Freight rail stakeholders ponder the industry’s future

A photograph of a train with railcars behind it.

U.S. freight railroads will benefit from incorporating advanced technology to improve safety and optimize operations, but how can other stakeholders, such as shippers and labor, take advantage of the rail industry’s increasing tech focus?

That was among the questions that panelists addressed Monday at the Transportation Research Board (TRB) conference in Washington.

Through technology, the railroads can upgrade their infrastructure to make it safer, and the railroads can operate more effectively on that infrastructure, said Mike O’Malley, president of the Railway Supply Institute.

But whether technology can help grow rail volumes “is the real question,” O’Malley said. “Can you meet shippers’ needs in a modern way, based on current expectations, and can you build your business?”

Technology was the focus of the panel on “The Future of North American Freight Rail Transportation.” The TRB promotes transportation research among traffic engineers, transportation planners, government agencies and private companies.

Members of the rail industry involved with TRB’s research efforts are trying to address how the industry can use technology to become more reliable and visible to stakeholders within the supply chain, according to Avery Grimes, TRB Rail Group chair. Technology has the ability to address issues such as car supply, which is becoming increasingly challenging issue for certain shippers, as well as competitive pricing and whether to continue to invest in more marginal assets.

Will the railroads share the fruits of their productivity initiatives with customers and with labor, or will they use technology to improve their bottom line, asked Grimes, who is also chief strategy officer for Patriot Rail, a short line operator.

What shippers want

Successfully collecting and analyzing data can help short line operators understand and meet customers’ needs better, which in turn could help operators win additional carload traffic, said Chuck Baker, president of the American Short Line and Regional Railroad Association.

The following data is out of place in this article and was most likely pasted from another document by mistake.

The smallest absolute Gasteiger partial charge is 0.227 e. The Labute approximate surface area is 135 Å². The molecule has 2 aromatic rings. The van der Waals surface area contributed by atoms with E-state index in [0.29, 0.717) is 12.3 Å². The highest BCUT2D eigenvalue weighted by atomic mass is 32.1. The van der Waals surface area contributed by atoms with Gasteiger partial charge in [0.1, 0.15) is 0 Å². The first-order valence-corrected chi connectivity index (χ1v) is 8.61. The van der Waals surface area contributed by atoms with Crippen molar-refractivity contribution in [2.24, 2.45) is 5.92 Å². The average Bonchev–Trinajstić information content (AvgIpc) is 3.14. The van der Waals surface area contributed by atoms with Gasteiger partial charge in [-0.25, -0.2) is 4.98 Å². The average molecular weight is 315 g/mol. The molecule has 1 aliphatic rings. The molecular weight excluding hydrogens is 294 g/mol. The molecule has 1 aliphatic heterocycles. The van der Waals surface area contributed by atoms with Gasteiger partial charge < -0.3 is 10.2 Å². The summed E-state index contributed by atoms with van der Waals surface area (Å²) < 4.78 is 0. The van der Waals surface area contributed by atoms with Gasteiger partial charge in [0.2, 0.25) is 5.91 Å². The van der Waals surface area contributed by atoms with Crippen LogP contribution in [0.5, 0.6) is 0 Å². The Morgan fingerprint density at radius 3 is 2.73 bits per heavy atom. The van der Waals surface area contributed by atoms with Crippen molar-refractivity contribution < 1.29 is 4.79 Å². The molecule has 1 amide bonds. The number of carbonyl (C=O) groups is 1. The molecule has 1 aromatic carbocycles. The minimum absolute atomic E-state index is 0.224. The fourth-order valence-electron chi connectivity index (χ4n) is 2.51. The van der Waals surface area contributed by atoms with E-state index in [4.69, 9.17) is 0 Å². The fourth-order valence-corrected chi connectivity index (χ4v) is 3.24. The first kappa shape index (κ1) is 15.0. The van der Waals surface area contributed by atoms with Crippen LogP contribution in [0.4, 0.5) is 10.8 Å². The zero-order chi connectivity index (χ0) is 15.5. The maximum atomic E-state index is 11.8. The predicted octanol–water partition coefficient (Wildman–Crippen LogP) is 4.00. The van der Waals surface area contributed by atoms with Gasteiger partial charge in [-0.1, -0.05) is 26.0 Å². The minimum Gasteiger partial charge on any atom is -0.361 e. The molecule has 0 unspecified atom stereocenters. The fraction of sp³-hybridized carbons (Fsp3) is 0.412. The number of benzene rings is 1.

“To get carloads back, the answer is better service” and having the ability to tell customers where their shipments are along the supply chain, Baker said.

Meanwhile, the rail industry must tackle what labor’s role will be as the industry integrates technology that could potentially displace workers.

“I do think it’s incumbent upon labor and management to face these issues straight up” and take out the fear of talking about it, Grimes said. “That sounds soft and fuzzy, but I think that’s where it starts.”

Data transparency and some insight as to what’s “under the hood” is one way the railroads can better communicate with shippers, many of whom are captive to one railroad, said Rob Benedict, senior director of petrochemicals for the American Fuel and Petrochemical Manufacturers (AFPM).

The AFPM is also seeking a less costly alternative to protesting rail rates before the Surface Transportation Board, a regulatory agency, and additional clarity on how the railroads apply demurrage and accessorial fees.

“We know the railroads reinvest their profits. What we’d like is an arbitrator that’s fair and balanced since the industry has so few players now,” Benedict said.

Growth areas for rail

One area the rail industry can focus on to gain more customer share is for short-haul movements of less than 500 miles.

For short lines, that might mean using transloading as a way to attract traffic and court shippers that might not otherwise be on a rail line, Grimes said.

Technology, meanwhile, can help by increasing through-haul visibility and enabling shippers to see a bill and potentially dispute charges, panelists said.

But the government must also clarify its role in defining how transportation should incorporate technology. For instance, government agencies can help rails’ stakeholders by creating a platform that allows stakeholders to see potential locations for additional business along a rail line.

Government agencies also need to address how to make the permitting process easier, especially in situations where there might be a more vocal local opposition. One way to address this is for states to develop multimodal freight plans.

Older terminals can have very old equipment and can be noisy, but newer terminals can be highly automated to produce much less noise, O’Malley said. This is an area where the railroads can work with their trucking partners, especially in heavily urbanized places, including ports, he said.

“But you’ve got to get these tough projects done” and permitted, O’Malley said.